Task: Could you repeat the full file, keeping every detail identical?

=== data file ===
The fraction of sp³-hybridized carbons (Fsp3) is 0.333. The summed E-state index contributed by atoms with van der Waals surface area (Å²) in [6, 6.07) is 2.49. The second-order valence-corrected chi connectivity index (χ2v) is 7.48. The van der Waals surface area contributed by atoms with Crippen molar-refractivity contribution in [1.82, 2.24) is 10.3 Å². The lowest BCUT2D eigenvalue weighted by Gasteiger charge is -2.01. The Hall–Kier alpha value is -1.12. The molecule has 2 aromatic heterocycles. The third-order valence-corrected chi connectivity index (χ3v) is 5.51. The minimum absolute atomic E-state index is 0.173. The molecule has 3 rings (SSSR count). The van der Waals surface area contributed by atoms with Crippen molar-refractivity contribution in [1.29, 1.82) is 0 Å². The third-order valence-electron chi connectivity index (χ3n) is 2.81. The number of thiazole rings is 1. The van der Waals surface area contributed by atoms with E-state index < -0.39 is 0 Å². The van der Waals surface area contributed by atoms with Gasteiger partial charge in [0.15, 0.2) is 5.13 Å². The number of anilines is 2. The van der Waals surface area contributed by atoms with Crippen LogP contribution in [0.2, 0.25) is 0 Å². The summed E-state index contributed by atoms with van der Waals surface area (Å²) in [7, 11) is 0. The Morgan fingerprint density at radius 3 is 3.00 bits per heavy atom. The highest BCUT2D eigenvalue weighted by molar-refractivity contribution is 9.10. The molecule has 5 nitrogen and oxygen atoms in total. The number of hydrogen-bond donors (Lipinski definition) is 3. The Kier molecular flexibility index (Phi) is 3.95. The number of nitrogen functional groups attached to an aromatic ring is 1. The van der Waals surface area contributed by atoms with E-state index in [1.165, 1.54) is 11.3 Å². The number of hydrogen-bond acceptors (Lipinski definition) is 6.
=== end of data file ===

The fraction of sp³-hybridized carbons (Fsp3) is 0.333. The summed E-state index contributed by atoms with van der Waals surface area (Å²) in [6, 6.07) is 2.49. The second-order valence-corrected chi connectivity index (χ2v) is 7.48. The van der Waals surface area contributed by atoms with Crippen molar-refractivity contribution in [1.82, 2.24) is 10.3 Å². The lowest BCUT2D eigenvalue weighted by Gasteiger charge is -2.01. The Hall–Kier alpha value is -1.12. The molecule has 2 aromatic heterocycles. The third-order valence-corrected chi connectivity index (χ3v) is 5.51. The minimum absolute atomic E-state index is 0.173. The molecule has 3 rings (SSSR count). The van der Waals surface area contributed by atoms with Crippen molar-refractivity contribution in [1.29, 1.82) is 0 Å². The third-order valence-electron chi connectivity index (χ3n) is 2.81. The number of thiazole rings is 1. The van der Waals surface area contributed by atoms with E-state index < -0.39 is 0 Å². The van der Waals surface area contributed by atoms with Gasteiger partial charge in [0.15, 0.2) is 5.13 Å². The number of anilines is 2. The van der Waals surface area contributed by atoms with Crippen LogP contribution in [0.2, 0.25) is 0 Å². The summed E-state index contributed by atoms with van der Waals surface area (Å²) in [7, 11) is 0. The Morgan fingerprint density at radius 3 is 3.00 bits per heavy atom. The highest BCUT2D eigenvalue weighted by molar-refractivity contribution is 9.10. The molecule has 5 nitrogen and oxygen atoms in total. The number of hydrogen-bond donors (Lipinski definition) is 3. The Kier molecular flexibility index (Phi) is 3.95. The number of nitrogen functional groups attached to an aromatic ring is 1. The van der Waals surface area contributed by atoms with E-state index in [1.165, 1.54) is 11.3 Å². The number of hydrogen-bond acceptors (Lipinski definition) is 6.